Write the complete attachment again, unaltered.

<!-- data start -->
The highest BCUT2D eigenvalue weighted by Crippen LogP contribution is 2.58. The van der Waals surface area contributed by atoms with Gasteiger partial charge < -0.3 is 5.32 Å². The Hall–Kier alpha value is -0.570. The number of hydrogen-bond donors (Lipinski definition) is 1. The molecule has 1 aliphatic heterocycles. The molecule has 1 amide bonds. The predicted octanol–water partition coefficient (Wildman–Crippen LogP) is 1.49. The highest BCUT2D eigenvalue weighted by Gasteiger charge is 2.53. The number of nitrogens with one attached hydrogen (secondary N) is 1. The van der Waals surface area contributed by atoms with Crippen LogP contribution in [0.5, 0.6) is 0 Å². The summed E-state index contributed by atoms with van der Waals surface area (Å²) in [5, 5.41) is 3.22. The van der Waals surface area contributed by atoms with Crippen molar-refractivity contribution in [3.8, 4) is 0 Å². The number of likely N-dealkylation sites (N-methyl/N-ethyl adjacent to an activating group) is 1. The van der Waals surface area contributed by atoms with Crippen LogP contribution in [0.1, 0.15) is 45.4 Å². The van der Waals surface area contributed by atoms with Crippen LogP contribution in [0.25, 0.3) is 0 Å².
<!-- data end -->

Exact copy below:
The highest BCUT2D eigenvalue weighted by Crippen LogP contribution is 2.58. The van der Waals surface area contributed by atoms with Gasteiger partial charge < -0.3 is 5.32 Å². The Hall–Kier alpha value is -0.570. The number of hydrogen-bond donors (Lipinski definition) is 1. The molecule has 1 aliphatic heterocycles. The molecule has 1 amide bonds. The predicted octanol–water partition coefficient (Wildman–Crippen LogP) is 1.49. The highest BCUT2D eigenvalue weighted by Gasteiger charge is 2.53. The number of nitrogens with one attached hydrogen (secondary N) is 1. The van der Waals surface area contributed by atoms with Crippen LogP contribution in [0.5, 0.6) is 0 Å². The summed E-state index contributed by atoms with van der Waals surface area (Å²) in [5, 5.41) is 3.22. The van der Waals surface area contributed by atoms with Crippen molar-refractivity contribution in [3.8, 4) is 0 Å². The number of likely N-dealkylation sites (N-methyl/N-ethyl adjacent to an activating group) is 1. The van der Waals surface area contributed by atoms with Crippen LogP contribution in [0.1, 0.15) is 45.4 Å². The van der Waals surface area contributed by atoms with Crippen LogP contribution in [0.25, 0.3) is 0 Å².